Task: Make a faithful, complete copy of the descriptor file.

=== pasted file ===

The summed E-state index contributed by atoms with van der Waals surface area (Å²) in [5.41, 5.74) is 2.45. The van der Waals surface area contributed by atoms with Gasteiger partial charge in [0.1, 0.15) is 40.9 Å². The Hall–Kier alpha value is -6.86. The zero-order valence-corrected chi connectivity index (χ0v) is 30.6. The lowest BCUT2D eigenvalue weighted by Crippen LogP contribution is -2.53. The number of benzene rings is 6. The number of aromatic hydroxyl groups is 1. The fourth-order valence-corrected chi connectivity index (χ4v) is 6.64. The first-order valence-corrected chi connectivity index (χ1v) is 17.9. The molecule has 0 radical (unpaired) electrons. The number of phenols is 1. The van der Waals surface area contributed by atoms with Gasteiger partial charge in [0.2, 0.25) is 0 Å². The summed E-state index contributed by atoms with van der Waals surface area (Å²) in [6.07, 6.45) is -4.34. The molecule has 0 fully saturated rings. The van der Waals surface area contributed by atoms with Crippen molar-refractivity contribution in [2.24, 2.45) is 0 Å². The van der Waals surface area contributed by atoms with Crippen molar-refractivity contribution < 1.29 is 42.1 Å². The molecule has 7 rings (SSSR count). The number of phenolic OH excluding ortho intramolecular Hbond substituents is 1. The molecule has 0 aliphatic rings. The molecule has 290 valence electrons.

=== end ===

The summed E-state index contributed by atoms with van der Waals surface area (Å²) in [5.41, 5.74) is 2.45. The van der Waals surface area contributed by atoms with Gasteiger partial charge in [0.1, 0.15) is 40.9 Å². The Hall–Kier alpha value is -6.86. The zero-order valence-corrected chi connectivity index (χ0v) is 30.6. The lowest BCUT2D eigenvalue weighted by Crippen LogP contribution is -2.53. The number of benzene rings is 6. The number of aromatic hydroxyl groups is 1. The fourth-order valence-corrected chi connectivity index (χ4v) is 6.64. The first-order valence-corrected chi connectivity index (χ1v) is 17.9. The molecule has 0 radical (unpaired) electrons. The number of phenols is 1. The van der Waals surface area contributed by atoms with Gasteiger partial charge in [0.2, 0.25) is 0 Å². The summed E-state index contributed by atoms with van der Waals surface area (Å²) in [6.07, 6.45) is -4.34. The molecule has 0 fully saturated rings. The van der Waals surface area contributed by atoms with Crippen molar-refractivity contribution in [2.24, 2.45) is 0 Å². The van der Waals surface area contributed by atoms with Crippen molar-refractivity contribution < 1.29 is 42.1 Å². The molecule has 7 rings (SSSR count). The number of phenolic OH excluding ortho intramolecular Hbond substituents is 1. The molecule has 0 aliphatic rings. The molecule has 290 valence electrons.